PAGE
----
Intellectual property vital for growth of UK automotive industry

The nation's car industry must become more educated on intellectual property in order to help it succeed in a tough economic climate – or if Britain leaves the EU, according to a recent House of Commons summit.

Palace of Westminster, Houses of Parliament and Victoria Tower shot from Victoria Tower Gardens, London, UK - image courtesy of Depositphotos.
The summit aimed to encourage collaboration to help businesses harness the benefits of IP – image courtesy of Depositphotos.

Top automotive business leaders, IP institutions, law firms and universities attended the conference this week hosted by the Intellectual Property Awareness Network (IPAN).

April 26 is World IP Day, an official United Nations day which celebrates the fact that so many countries in the UN are now cooperating under World Intellectual Property Organisation’s (WIPO) conventions.

The aim of the summit was to encourage the influential attendees to work together to develop policy and support education that will help British businesses harness the benefits of IP to support innovation in order to stay competitive in a global marketplace.

David Wong is senior tech and innovation manager at the Society of Motor Manufacturers and Traders (SMMT), representing the views of the UK’s £82bn automotive industry.

He commented: “Automotive is often seen as the ‘sunset industry’ but I beg to differ. I see something more exciting and exhilarating than ever before and IP is the fulcrum of this transformation.”

Stephen Lambert is head of automotive electrification at McLaren Applied Technologies, a leader in the power electronic sector contributing nearly £50bn to the UK economy.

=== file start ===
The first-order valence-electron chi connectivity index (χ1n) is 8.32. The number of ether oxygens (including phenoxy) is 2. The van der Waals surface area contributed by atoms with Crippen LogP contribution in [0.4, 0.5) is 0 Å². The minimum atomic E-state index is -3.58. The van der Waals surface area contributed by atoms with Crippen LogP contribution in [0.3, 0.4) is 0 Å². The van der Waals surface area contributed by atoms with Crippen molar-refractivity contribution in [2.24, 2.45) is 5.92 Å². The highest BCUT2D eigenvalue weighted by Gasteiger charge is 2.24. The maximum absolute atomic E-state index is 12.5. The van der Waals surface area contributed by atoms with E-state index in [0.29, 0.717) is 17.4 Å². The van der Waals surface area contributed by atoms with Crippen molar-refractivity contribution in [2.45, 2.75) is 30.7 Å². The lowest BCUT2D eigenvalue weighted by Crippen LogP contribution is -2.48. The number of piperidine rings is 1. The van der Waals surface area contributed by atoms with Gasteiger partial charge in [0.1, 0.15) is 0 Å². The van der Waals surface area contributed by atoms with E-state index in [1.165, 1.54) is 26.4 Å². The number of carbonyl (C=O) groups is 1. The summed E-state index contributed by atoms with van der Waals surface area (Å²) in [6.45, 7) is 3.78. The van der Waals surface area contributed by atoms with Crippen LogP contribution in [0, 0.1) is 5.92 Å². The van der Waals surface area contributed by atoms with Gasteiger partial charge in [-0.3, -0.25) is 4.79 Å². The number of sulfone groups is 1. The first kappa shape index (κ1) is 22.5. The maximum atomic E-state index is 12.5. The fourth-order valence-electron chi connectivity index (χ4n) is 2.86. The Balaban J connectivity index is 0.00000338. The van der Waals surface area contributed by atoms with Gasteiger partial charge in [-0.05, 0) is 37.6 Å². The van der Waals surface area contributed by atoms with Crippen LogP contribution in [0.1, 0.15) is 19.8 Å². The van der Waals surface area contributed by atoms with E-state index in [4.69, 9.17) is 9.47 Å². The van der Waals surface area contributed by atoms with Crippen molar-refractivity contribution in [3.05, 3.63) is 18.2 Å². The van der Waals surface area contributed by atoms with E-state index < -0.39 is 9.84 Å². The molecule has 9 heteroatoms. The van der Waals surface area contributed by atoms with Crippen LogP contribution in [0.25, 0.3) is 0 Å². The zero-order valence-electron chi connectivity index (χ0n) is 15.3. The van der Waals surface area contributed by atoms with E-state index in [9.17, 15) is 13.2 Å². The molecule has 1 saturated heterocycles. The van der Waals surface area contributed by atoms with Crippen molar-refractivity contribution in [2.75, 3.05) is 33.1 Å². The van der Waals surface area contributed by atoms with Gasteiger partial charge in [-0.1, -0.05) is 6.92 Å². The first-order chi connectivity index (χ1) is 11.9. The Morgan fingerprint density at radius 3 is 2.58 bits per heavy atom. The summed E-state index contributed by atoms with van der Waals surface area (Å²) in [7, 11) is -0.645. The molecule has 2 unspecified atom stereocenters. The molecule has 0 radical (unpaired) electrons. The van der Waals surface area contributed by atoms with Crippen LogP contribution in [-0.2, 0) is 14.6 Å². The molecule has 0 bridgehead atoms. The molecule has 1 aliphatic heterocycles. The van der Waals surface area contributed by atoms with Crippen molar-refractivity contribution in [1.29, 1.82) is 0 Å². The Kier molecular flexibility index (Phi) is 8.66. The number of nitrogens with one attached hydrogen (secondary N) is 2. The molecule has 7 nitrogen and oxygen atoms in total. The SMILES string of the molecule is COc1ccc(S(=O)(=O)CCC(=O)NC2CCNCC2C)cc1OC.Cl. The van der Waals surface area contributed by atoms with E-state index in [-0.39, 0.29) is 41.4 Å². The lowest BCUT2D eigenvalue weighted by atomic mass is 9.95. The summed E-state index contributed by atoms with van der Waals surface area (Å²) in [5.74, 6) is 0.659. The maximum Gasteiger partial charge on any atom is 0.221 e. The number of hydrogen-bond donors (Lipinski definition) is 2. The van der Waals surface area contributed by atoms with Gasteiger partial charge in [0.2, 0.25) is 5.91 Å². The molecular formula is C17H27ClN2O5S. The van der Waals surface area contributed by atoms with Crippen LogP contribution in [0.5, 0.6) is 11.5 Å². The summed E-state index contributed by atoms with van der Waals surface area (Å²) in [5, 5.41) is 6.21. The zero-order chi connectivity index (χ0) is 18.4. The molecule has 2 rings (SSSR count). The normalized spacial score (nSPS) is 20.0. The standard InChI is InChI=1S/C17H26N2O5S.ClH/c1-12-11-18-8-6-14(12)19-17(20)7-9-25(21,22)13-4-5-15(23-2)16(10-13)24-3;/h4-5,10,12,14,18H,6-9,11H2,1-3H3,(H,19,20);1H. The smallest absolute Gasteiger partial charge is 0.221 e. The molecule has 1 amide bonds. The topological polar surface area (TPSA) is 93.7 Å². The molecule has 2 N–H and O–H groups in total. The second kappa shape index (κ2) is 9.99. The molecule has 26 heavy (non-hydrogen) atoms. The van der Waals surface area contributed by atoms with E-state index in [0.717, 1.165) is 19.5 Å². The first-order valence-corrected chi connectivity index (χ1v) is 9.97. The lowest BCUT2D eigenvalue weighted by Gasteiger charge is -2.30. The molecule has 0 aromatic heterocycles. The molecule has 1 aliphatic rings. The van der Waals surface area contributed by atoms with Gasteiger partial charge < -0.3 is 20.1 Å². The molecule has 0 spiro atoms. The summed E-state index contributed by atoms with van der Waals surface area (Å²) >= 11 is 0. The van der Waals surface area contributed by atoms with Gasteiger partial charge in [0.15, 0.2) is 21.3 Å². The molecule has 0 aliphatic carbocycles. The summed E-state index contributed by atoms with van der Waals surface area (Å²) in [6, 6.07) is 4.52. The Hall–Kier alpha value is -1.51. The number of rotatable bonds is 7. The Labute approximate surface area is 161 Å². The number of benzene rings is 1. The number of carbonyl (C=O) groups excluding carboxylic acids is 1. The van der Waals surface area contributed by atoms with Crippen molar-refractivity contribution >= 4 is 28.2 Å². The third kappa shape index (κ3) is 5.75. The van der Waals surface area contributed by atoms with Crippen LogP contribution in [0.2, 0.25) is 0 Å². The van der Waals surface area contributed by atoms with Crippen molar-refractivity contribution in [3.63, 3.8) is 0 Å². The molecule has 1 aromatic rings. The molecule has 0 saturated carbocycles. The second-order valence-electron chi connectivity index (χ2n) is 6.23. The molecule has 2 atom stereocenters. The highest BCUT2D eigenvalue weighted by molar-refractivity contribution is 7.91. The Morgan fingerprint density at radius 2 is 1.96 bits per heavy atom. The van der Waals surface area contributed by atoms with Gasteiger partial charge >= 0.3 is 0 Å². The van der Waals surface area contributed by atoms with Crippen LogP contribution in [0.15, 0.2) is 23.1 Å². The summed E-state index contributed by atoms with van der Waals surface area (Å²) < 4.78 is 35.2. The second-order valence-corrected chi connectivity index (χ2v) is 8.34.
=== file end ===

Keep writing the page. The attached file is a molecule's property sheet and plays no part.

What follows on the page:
He added: “In our world, we face rapid development, we have to fix problems quickly and have an innovative mindset. But IP isn’t in the mindset of an average engineer because filing patents means you lose your competitive advantage. We need to use IP more to retain our innovation culture and protect what we have.”

John Ogier, chair and convenor of the Finance, Business and Economics Group, IPAN, commented: “IP is based on the power of innovative imagination. The world is changing fast and motoring needs to be reimagined for the 21st century alongside the fifth industrial revolution which has seen the introduction of AI and globalisation.”

UK Automotive - The Society of Motor Manufacturers and Traders (SMMT) set out its priorities to assure the UK automotive industry’s future success - image courtesy of Depositphotos.
The UK automotive industry is worth £82bn to the economy – image courtesy of Depositphotos.

Chris Skidmore, minister of state for universities, science, research and innovation, said: “Britain is a world leader because of IP. It underpins everything we do in the economy itself and is fundamental to this country’s success. We need to provide a smooth and effective IP system regardless of Brexit and we need to be prepared for all eventualities, whatever the outcome.

“IP is not a ‘Cinderella’ subject in government and we need to work together as one single IP community.”

“It is a well-known fact that 80% of a company’s value is in intangible assets such as IP, but unfortunately many British companies aren’t making it part of their business strategy. Instead, they’re only learning about IP when it’s far too late or when it becomes a legal issue,” noted Duncan Clark, director of Academy at Patsnap – an IP business intelligence solutions and open, online training course provider.

“Believe it or not, in countries like China, children of a primary school age learn about business and the importance of intellectual property. In contrast, many university courses don’t even include it as module – so the fact is, British businesses are getting left behind,” Clark continued.

“The key to all this is education. If we can create policy to help British businesses utilise IP in their strategy from the outset, we will have a strong economic advantage over our competitors. This will be particularly useful to the British automotive industry which needs to find a way to stay afloat when Britain leaves the EU.”